Equipped with rubber boots and nets, more than 50 Charles County Public Schools (CCPS) science and special education teachers have been wading through streams testing water chemistry and searching for macroinvertebrates.

CCPS teachers are exploring the environment to learn what their students will actually do through a program called Bridging the Watershed. CCPS started the program last school year with the Alice Ferguson Foundation through a Chesapeake Bay Trust grant. This year, CCPS is able to expand and extend the program through a three-year $343,854 matching grant from the National Oceanic and Atmospheric Administration (NOAA).

Professional development is just one part of the grant that also funds three science units and supplies. Seventh-grade science and high school biology and earth science students at all CCPS middle and high schools are included in the program. Tim Emhoff, environmental resource teacher, estimates between 5,500 and 6,000 students will participate annually.

“We want students to understand how their day-to-day life affects the environment,” Emhoff said. “Bridging the Watershed is a program that enables teachers to get their students out of the classroom to do field studies.”

CCPS applied for the grant to meet Maryland’s environmental literacy graduation requirements. The goal is to enable all students to graduate with the knowledge and skills to protect and restore their local watershed. Environmental literacy is essential, according to a multi-state Chesapeake Bay Watershed agreement. “The well-being of the Chesapeake Bay watershed will soon rest in the hands of its youngest citizens—the more than three million students in kindergarten through twelfth grade. Establishing strong, targeted environmental education programs now provides a vital foundation for these future watershed stewards,” according to the agreement.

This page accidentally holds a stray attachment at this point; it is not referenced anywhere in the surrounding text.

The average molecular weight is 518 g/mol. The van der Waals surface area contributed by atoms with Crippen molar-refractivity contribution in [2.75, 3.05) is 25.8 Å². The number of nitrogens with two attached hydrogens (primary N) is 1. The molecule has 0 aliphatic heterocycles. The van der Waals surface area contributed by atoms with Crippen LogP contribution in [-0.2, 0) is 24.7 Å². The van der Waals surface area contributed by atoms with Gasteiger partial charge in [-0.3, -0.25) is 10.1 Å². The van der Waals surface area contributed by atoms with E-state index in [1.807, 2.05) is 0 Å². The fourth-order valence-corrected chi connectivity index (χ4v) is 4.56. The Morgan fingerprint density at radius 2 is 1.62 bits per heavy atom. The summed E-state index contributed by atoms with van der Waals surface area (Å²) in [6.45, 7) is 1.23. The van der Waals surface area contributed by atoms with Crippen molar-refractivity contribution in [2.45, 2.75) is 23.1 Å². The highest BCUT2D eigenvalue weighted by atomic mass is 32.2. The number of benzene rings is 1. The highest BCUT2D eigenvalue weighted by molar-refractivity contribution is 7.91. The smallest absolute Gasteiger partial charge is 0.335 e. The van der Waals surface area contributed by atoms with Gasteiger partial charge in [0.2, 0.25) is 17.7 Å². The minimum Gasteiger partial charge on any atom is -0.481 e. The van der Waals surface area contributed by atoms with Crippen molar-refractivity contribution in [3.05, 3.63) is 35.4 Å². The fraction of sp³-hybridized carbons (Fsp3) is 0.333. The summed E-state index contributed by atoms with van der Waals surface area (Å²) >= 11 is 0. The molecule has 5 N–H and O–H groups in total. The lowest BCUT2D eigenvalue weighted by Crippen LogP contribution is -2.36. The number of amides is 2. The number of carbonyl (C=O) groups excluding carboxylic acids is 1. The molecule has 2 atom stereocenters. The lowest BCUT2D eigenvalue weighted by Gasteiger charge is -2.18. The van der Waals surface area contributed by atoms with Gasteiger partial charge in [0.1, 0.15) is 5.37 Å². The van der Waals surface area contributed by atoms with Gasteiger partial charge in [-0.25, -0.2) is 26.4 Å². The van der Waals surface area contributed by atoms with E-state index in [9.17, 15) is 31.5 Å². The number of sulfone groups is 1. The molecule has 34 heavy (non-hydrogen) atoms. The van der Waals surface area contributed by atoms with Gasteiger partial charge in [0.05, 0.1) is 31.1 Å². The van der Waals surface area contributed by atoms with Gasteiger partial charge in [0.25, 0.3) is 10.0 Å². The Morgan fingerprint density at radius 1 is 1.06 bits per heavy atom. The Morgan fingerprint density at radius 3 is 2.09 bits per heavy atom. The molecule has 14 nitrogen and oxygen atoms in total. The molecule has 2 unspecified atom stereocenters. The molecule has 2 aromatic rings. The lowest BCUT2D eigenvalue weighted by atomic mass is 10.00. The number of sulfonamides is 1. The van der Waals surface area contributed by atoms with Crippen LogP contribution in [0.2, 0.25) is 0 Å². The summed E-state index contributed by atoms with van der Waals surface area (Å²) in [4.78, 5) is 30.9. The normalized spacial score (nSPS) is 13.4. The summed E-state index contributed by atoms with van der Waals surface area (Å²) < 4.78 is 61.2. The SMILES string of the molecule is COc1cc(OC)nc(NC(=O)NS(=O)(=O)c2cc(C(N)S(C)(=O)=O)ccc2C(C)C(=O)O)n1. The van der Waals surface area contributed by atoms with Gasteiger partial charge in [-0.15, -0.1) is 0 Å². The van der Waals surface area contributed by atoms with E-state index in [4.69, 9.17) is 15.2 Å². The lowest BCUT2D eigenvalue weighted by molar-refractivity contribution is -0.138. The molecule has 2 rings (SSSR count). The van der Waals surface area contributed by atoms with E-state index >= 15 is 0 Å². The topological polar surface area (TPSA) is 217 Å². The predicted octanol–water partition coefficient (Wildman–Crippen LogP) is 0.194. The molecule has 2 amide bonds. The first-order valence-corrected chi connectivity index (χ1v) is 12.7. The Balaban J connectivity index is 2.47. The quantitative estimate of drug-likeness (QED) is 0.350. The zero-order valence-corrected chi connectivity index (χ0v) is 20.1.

NOAA’s Bay Watershed Education and Training (B-WET) program funds authentic and practical lessons for students that include learning both outdoors and in the classroom. The goal is to increase student understanding of watersheds and related ecosystems. B-WET serves seven areas, including the Chesapeake Bay region, which includes Charles County.

CCPS has a number of community partners supporting the program. The Alice Ferguson Foundation is a primary partner in the development of the project. CCPS is also working with the Port Tobacco River Conservancy, Mattawoman Creek Watershed Society, Charles County Department of Parks and Recreation and master gardeners and naturalists.

The federal portion of the three-year grant is $311,954.85, with the Alice Ferguson Foundation and CCPS providing the non-federal match of $31,900. The Foundation is supplying buses and transportation, and CCPS is providing oversight and management of the program.

NOAA, the Alice Ferguson Foundation and CCPS will celebrate the creation of the Bridging the Watershed program during an event at 8:30 a.m., Nov. 6 at St. Charles High School. Officials will highlight the importance of the program before observing students and teachers engaged in a hands-on lesson at the school.